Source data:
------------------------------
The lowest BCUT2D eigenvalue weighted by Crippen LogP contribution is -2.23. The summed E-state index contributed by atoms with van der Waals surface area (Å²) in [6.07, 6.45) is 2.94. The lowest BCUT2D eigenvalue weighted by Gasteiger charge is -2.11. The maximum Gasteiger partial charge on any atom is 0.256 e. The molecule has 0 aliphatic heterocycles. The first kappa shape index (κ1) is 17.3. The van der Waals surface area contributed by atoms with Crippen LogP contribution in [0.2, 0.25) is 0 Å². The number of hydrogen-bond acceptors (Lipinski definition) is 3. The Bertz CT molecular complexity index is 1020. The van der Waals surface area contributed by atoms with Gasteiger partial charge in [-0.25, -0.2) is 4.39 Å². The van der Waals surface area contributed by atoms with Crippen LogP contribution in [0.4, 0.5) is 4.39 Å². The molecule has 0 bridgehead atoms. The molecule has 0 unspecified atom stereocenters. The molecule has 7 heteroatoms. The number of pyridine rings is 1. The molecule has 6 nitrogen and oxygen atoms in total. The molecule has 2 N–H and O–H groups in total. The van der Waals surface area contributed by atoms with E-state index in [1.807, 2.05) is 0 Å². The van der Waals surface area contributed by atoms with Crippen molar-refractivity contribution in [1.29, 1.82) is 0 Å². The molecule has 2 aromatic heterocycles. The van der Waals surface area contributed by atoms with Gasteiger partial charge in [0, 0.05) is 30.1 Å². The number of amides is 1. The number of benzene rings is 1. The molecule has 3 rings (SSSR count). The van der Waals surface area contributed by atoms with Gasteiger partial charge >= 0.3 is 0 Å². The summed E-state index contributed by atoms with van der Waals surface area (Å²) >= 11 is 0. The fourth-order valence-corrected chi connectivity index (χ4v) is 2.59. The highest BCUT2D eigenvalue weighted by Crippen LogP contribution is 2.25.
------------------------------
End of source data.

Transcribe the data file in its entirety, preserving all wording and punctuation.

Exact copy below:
The lowest BCUT2D eigenvalue weighted by Crippen LogP contribution is -2.23. The summed E-state index contributed by atoms with van der Waals surface area (Å²) in [6.07, 6.45) is 2.94. The lowest BCUT2D eigenvalue weighted by Gasteiger charge is -2.11. The maximum Gasteiger partial charge on any atom is 0.256 e. The molecule has 0 aliphatic heterocycles. The first kappa shape index (κ1) is 17.3. The van der Waals surface area contributed by atoms with Crippen LogP contribution in [0.2, 0.25) is 0 Å². The number of hydrogen-bond acceptors (Lipinski definition) is 3. The Bertz CT molecular complexity index is 1020. The van der Waals surface area contributed by atoms with Gasteiger partial charge in [-0.25, -0.2) is 4.39 Å². The van der Waals surface area contributed by atoms with Crippen LogP contribution in [0.4, 0.5) is 4.39 Å². The molecule has 0 bridgehead atoms. The molecule has 0 unspecified atom stereocenters. The molecule has 7 heteroatoms. The number of pyridine rings is 1. The molecule has 6 nitrogen and oxygen atoms in total. The molecule has 2 N–H and O–H groups in total. The van der Waals surface area contributed by atoms with E-state index in [1.807, 2.05) is 0 Å². The van der Waals surface area contributed by atoms with Crippen molar-refractivity contribution in [1.29, 1.82) is 0 Å². The molecule has 2 aromatic heterocycles. The van der Waals surface area contributed by atoms with Gasteiger partial charge in [0, 0.05) is 30.1 Å². The number of amides is 1. The number of benzene rings is 1. The molecule has 3 rings (SSSR count). The van der Waals surface area contributed by atoms with Gasteiger partial charge >= 0.3 is 0 Å². The summed E-state index contributed by atoms with van der Waals surface area (Å²) >= 11 is 0. The fourth-order valence-corrected chi connectivity index (χ4v) is 2.59. The highest BCUT2D eigenvalue weighted by Crippen LogP contribution is 2.25.